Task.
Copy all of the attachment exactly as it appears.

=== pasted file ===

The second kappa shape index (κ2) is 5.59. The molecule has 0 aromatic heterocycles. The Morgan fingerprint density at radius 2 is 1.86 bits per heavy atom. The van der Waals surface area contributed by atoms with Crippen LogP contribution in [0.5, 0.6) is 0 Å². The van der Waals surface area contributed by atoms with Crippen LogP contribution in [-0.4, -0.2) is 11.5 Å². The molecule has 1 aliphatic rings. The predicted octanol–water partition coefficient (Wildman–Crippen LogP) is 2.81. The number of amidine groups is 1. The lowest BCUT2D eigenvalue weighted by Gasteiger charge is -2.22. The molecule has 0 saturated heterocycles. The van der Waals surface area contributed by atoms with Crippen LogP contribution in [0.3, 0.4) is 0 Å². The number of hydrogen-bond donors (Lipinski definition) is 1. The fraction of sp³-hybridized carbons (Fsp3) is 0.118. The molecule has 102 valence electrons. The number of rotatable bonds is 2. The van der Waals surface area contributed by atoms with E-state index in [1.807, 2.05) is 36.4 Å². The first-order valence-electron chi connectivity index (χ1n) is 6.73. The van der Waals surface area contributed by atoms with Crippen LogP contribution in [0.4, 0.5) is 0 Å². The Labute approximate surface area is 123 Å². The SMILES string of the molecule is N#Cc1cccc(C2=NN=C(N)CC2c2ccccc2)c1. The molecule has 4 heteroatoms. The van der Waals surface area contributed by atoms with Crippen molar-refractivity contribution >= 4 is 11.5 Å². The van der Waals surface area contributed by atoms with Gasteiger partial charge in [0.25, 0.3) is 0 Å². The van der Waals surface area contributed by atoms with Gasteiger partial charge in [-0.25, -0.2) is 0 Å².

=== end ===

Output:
The second kappa shape index (κ2) is 5.59. The molecule has 0 aromatic heterocycles. The Morgan fingerprint density at radius 2 is 1.86 bits per heavy atom. The van der Waals surface area contributed by atoms with Crippen LogP contribution in [0.5, 0.6) is 0 Å². The van der Waals surface area contributed by atoms with Crippen LogP contribution in [-0.4, -0.2) is 11.5 Å². The molecule has 1 aliphatic rings. The predicted octanol–water partition coefficient (Wildman–Crippen LogP) is 2.81. The number of amidine groups is 1. The lowest BCUT2D eigenvalue weighted by Gasteiger charge is -2.22. The molecule has 0 saturated heterocycles. The van der Waals surface area contributed by atoms with Crippen LogP contribution in [0.3, 0.4) is 0 Å². The number of hydrogen-bond donors (Lipinski definition) is 1. The fraction of sp³-hybridized carbons (Fsp3) is 0.118. The molecule has 102 valence electrons. The number of rotatable bonds is 2. The van der Waals surface area contributed by atoms with E-state index in [1.807, 2.05) is 36.4 Å². The first-order valence-electron chi connectivity index (χ1n) is 6.73. The van der Waals surface area contributed by atoms with Crippen LogP contribution in [0.4, 0.5) is 0 Å². The Labute approximate surface area is 123 Å². The SMILES string of the molecule is N#Cc1cccc(C2=NN=C(N)CC2c2ccccc2)c1. The molecule has 4 heteroatoms. The van der Waals surface area contributed by atoms with Crippen molar-refractivity contribution >= 4 is 11.5 Å². The van der Waals surface area contributed by atoms with Gasteiger partial charge in [0.25, 0.3) is 0 Å². The van der Waals surface area contributed by atoms with Gasteiger partial charge in [-0.25, -0.2) is 0 Å².